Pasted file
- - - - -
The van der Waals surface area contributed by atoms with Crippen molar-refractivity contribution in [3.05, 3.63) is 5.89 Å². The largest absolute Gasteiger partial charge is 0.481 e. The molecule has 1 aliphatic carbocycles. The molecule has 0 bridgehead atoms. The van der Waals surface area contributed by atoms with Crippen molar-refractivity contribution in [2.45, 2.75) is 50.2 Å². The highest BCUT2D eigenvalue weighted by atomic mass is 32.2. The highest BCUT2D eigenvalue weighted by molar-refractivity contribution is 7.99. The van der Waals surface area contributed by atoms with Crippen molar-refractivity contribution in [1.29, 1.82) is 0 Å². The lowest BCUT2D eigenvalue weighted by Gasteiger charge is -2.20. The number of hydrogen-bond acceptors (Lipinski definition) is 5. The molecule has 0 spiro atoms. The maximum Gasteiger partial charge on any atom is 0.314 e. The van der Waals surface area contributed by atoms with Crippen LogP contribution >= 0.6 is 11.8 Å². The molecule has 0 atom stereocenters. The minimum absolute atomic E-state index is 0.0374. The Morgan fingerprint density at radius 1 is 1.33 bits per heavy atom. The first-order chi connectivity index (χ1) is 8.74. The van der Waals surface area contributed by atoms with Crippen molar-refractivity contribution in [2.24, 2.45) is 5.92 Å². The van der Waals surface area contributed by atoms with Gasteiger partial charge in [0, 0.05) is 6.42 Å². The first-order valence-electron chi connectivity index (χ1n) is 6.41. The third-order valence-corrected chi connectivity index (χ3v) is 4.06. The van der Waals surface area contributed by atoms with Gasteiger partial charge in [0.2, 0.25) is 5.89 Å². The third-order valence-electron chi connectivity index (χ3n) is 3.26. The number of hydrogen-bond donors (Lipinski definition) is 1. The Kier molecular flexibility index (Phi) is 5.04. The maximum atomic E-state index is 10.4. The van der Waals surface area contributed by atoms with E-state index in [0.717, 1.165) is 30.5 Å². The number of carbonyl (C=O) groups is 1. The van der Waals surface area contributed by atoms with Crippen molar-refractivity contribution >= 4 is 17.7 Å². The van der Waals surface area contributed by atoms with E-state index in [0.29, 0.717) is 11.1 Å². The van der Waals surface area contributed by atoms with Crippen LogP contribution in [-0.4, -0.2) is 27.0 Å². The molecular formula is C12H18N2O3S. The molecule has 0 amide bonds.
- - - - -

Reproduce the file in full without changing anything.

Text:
The van der Waals surface area contributed by atoms with Crippen molar-refractivity contribution in [3.05, 3.63) is 5.89 Å². The largest absolute Gasteiger partial charge is 0.481 e. The molecule has 1 aliphatic carbocycles. The molecule has 0 bridgehead atoms. The van der Waals surface area contributed by atoms with Crippen molar-refractivity contribution in [2.45, 2.75) is 50.2 Å². The highest BCUT2D eigenvalue weighted by atomic mass is 32.2. The highest BCUT2D eigenvalue weighted by molar-refractivity contribution is 7.99. The van der Waals surface area contributed by atoms with Crippen molar-refractivity contribution in [1.29, 1.82) is 0 Å². The lowest BCUT2D eigenvalue weighted by Gasteiger charge is -2.20. The number of hydrogen-bond acceptors (Lipinski definition) is 5. The molecule has 0 spiro atoms. The maximum Gasteiger partial charge on any atom is 0.314 e. The van der Waals surface area contributed by atoms with Crippen LogP contribution >= 0.6 is 11.8 Å². The molecule has 0 atom stereocenters. The minimum absolute atomic E-state index is 0.0374. The Morgan fingerprint density at radius 1 is 1.33 bits per heavy atom. The first-order chi connectivity index (χ1) is 8.74. The van der Waals surface area contributed by atoms with Crippen molar-refractivity contribution in [2.24, 2.45) is 5.92 Å². The van der Waals surface area contributed by atoms with Gasteiger partial charge in [0, 0.05) is 6.42 Å². The first-order valence-electron chi connectivity index (χ1n) is 6.41. The third-order valence-corrected chi connectivity index (χ3v) is 4.06. The van der Waals surface area contributed by atoms with Gasteiger partial charge in [0.2, 0.25) is 5.89 Å². The third-order valence-electron chi connectivity index (χ3n) is 3.26. The number of hydrogen-bond donors (Lipinski definition) is 1. The Kier molecular flexibility index (Phi) is 5.04. The maximum atomic E-state index is 10.4. The van der Waals surface area contributed by atoms with E-state index in [0.717, 1.165) is 30.5 Å². The number of carbonyl (C=O) groups is 1. The van der Waals surface area contributed by atoms with Crippen molar-refractivity contribution >= 4 is 17.7 Å². The van der Waals surface area contributed by atoms with E-state index in [0.29, 0.717) is 11.1 Å². The van der Waals surface area contributed by atoms with Crippen LogP contribution in [-0.4, -0.2) is 27.0 Å². The molecular formula is C12H18N2O3S. The molecule has 0 amide bonds.